Every command returns an exit status, also commonly referred to as return status or exit code. A successful command exits with an exit status of 0. Unsuccessful commands exit with a nonzero exit status. Upon completion, a command’s exit status is passed to the parent process and stored in the ? variable. Therefore, the exit status of an executed command can be retrieved by displaying the value of $?. The following examples demonstrate the execution and exit status retrieval of several common commands.
$ ls /etc/hosts /etc/hosts $ echo $? 0
$ ls /etc/nofile ls: cannot access /etc/nofile: No such file or directory $ echo $? 2
$ grep localhost /etc/hosts # localhost is used to configure the loopback interface 127.0.0.1 localhost ::1 localhost $ echo $? 0
$ grep random /etc/hosts $ echo $? 1
Using exit codes within a script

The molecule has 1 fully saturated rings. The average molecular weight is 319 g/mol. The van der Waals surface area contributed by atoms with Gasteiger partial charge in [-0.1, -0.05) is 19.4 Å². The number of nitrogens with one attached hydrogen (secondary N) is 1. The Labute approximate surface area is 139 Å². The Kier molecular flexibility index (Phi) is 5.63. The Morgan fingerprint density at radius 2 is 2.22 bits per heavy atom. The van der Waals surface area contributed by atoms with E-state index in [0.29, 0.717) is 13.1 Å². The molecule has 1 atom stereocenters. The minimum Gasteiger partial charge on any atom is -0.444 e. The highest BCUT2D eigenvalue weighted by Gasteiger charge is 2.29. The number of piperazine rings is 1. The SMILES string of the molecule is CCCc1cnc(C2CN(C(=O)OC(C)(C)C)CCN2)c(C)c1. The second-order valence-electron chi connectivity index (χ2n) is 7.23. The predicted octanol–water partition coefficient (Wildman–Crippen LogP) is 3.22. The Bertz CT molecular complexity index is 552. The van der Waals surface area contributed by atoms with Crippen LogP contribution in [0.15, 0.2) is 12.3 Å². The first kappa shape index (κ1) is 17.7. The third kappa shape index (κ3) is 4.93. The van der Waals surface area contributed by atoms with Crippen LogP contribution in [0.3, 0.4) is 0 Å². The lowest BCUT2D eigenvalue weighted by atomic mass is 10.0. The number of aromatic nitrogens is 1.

Once executed, a script will exit when it has processed all of its contents. However, there may be times when it is desirable to exit a script midway through, such as when an error condition is encountered. This can be accomplished with the use of the exit command within a script. When a script encounters the exit command, it will exit immediately and skip the processing of the remainder of the script.
The exit command can be executed with an optional integer argument between 0 and 255, which represents an exit code. An exit code value of 0 represents no error. All other nonzero values indicate an error exit code. Script authors can use different nonzero values to differentiate between different types of errors encountered. This exit code is passed back to the parent process, which stores it in the ? variable and can be accessed with $? as demonstrated in the following examples.
$ cat hello #!/bin/bash echo "Hello, world" exit 0
$ ./hello Hello, world $ echo $? 0
$ cat hello #!/bin/bash echo "Hello, world" exit 1
$ ./hello Hello, world $ echo $? 1
If the exit command is called without an argument, then the script will exit and pass on to the parent process the exit status of the last command executed.